Galaxy Racer get gamers’ pulses ‘racing’


Walid Singer on Coliseum MENA Image: Walid Singer & Galaxy Racer

Walid Singer, the Chief of Staff at Galaxy Racer, is a connoisseur on the topic of esports. He literally has all the information at his fingertips.

Galaxy Racer was founded in 2019 by Paul Roy and is the largest esports, gaming and lifestyle organization in the world, based in the United Arab Emirates.

Singer was part of the pioneering team at Galaxy Racer who spearheaded the organization’s marketing initiatives which achieved massive hyper growth. He led the entire team for Pakistan’s largest esports tournament from strategic planning to execution on ground at the event venue. He conceptualized, managed and created the first ever cross-regional Fortnite event featuring the Premier League club Arsenal F.C. star footballer, Pierre-Emerick Aubameyang.

A versatile personality, Singer is part of the leadership team of Talent Lyfe, an innovative talent management agency for elite athletes led by former Manchester United F.C. (UK) legend, Mikaël Silvestre, which Galaxy Racer invested in.

Galaxy Racer

Galaxy Racer is the largest esports, gaming and lifestyle organization globally. It is headquartered in Dubai with market presence in MENA, Southeast Asia, South Asia, and Europe, with over 100 content creators, over 500 million followers and over 2.5 billion monthly views.

Galaxy Racer snapshot

  • Established in 2019;
  • Esports, gaming and lifestyle organization;
  • Global presence in MENA, SEA, South Asia, and Europe;
  • 100+ creators, 500M+ followers, 2.5B+ monthly views;
  • Two Guinness World Records and raised US $12 million+ for charity by its creator AboFlah with its partners MBRGI and UNHCR; and
  • Executed online and offline esports events.


Galaxy Racer (GXR) five key pillars:

  • Content Creators;
  • Esports Teams;
  • Tournament Management;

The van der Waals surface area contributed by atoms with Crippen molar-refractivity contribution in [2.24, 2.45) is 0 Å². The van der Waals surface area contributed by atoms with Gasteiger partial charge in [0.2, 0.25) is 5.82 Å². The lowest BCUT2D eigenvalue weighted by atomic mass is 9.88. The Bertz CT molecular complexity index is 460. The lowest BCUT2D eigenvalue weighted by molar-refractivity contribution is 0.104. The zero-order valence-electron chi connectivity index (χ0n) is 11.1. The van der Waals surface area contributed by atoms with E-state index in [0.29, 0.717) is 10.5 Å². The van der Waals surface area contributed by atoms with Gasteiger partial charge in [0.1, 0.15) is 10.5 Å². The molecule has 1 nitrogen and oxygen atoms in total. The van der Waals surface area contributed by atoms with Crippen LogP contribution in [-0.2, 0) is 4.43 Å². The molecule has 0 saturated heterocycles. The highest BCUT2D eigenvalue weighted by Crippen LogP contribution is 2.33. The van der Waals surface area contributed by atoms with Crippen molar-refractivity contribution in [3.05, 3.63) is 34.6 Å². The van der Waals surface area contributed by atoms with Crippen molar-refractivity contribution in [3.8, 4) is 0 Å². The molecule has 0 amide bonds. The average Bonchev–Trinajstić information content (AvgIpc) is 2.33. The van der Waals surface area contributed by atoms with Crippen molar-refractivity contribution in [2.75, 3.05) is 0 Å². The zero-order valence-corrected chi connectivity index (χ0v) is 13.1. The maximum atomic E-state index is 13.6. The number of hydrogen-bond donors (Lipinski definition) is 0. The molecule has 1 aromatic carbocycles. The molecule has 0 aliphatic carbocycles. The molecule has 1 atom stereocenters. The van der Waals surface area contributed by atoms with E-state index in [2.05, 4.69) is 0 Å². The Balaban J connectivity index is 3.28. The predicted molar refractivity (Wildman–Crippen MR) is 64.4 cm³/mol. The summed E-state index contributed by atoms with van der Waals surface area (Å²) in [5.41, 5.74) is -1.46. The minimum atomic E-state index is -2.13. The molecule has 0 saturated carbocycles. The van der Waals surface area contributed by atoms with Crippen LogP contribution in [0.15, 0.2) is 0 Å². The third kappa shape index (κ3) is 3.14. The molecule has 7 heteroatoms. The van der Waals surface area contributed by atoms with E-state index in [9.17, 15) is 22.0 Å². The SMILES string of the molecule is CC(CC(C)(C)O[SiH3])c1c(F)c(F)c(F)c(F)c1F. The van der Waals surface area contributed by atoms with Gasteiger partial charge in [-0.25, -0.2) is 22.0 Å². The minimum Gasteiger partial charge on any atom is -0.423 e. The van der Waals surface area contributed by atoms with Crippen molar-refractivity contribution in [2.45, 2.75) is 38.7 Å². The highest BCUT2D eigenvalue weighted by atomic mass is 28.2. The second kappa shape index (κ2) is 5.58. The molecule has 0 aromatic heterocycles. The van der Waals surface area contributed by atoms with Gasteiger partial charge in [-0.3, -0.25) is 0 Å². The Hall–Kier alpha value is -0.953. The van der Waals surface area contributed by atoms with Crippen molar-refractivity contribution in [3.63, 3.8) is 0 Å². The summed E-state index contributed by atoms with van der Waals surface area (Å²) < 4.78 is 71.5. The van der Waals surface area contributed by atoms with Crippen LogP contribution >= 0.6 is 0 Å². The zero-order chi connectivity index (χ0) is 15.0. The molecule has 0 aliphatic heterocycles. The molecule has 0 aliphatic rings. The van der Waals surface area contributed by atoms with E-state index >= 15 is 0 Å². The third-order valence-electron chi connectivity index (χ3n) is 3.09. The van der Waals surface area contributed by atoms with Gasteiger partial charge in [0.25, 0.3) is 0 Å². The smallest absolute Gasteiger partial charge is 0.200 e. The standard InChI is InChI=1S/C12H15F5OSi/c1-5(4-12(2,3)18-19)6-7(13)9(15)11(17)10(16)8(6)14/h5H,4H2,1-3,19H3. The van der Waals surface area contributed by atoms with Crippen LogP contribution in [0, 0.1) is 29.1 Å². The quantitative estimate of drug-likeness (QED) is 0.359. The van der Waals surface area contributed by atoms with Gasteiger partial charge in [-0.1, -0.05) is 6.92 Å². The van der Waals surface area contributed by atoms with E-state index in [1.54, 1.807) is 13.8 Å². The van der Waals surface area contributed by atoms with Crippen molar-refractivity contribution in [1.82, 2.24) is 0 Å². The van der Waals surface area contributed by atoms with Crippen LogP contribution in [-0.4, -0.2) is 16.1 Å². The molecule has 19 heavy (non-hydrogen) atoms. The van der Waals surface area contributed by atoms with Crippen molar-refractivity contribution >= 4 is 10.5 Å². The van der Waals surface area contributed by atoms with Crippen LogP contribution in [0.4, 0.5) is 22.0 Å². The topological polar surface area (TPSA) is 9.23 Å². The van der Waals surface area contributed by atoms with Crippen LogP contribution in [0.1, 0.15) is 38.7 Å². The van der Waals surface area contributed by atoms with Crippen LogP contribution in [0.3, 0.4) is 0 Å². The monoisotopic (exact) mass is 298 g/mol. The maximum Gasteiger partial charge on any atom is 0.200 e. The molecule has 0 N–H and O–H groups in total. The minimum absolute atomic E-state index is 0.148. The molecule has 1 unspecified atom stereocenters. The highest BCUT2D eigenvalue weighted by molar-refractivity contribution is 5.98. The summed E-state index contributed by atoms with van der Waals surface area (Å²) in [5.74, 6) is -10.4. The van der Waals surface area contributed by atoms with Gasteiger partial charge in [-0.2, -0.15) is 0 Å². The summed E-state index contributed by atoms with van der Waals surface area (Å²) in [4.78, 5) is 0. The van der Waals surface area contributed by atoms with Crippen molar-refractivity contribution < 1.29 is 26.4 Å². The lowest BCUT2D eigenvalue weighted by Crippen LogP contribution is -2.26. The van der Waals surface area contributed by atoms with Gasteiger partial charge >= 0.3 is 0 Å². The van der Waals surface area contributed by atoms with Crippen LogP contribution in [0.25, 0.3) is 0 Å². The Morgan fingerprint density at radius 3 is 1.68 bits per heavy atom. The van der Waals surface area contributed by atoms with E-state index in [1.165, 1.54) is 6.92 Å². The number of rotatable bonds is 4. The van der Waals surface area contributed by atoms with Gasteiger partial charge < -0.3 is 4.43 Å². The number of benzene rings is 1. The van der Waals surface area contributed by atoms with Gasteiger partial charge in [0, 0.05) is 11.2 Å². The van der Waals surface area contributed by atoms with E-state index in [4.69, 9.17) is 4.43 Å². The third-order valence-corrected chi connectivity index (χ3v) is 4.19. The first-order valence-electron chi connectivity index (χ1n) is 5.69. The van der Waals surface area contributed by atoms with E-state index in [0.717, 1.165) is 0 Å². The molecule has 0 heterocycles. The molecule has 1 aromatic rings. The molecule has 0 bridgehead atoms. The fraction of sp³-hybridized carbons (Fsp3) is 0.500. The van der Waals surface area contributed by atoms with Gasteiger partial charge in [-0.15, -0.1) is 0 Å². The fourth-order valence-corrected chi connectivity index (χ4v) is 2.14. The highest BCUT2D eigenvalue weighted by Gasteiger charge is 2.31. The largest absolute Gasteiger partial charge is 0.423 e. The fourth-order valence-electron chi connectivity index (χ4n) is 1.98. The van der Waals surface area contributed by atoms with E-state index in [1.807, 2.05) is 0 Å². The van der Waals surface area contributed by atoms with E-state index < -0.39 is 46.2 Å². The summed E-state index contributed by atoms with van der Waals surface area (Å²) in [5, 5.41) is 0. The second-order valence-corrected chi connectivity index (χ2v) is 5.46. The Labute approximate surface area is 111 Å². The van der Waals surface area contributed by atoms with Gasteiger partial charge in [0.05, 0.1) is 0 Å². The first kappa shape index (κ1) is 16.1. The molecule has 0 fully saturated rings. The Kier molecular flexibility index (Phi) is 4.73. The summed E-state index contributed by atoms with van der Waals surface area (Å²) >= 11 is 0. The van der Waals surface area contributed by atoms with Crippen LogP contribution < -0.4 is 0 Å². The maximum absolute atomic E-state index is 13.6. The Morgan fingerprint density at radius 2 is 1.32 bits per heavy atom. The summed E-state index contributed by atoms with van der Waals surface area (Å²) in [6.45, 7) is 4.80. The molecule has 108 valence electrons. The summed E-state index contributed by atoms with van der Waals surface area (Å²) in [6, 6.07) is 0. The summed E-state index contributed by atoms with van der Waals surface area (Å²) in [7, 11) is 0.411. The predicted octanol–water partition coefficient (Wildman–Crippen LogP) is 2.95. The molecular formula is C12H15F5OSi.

• GXR Limited (Merchandising and Lifestyle); and
  • GXR Records (a newly established record label).


Galaxy Racer offerings to content creators:

  • Brand endorsement deals;
  • Streaming contracts;
  • Creator collaborations;
  • Digital rights management;
  • Monetization;
  • Online and offline event opportunities; and
  • Social media management and content programing.


COVID edge

When COVID-19 spelt doom and froze the whole world in March 2020, esports slowly gained a foothold and made its way into the hearts of millions of gaming enthusiasts. While the world of traditional sports shuttered down and games were either a closed door affair or the event calendar was chock-a-block with cancellations, the last sports left standing was esports.

While the whole world got cooped up due to the pandemic, esports slowly crept into the hearts of people and started grabbing eyeballs. The flexible nature of the game and its play-from-home-format struck a chord with gaming buffs and today esports events viewership is booming and it is in a position to give ‘run-for-your-money’ to traditional sports like cricket, soccer, basketball, etc.

The full of pep Walid Singer, Chief of Staff, Galaxy Racer, Dubai, UAE, gives extensive details exclusively to ‘Coliseum’ on how the esports organization successfully pulled off the largest esports tournament in Pakistan recently despite several handicaps one of them being zero infrastructure in the country and how Galaxy Racer was still able to make the event a roaring success. He also details the ABC of the gaming world.

Walid Singer shot off by providing details of his organization Galaxy Racer – “Galaxy Racer was established in 2019 as an esports organization. It very quickly pivoted to esports gaming and lifestyle and in a very short span of time Galaxy Racer has managed to become the largest esports content and gaming organization in the world.”
He attributed the secret sauce of Galaxy Racer to two matrixes:

  • Galaxy Racer boasts a total network of creators that amounts to five hundred and forty million followers between MENA and South East Asia – “So, we literally have 125 creators exclusively with Galaxy Racer and boast 500 million subscribers and followers across platforms.”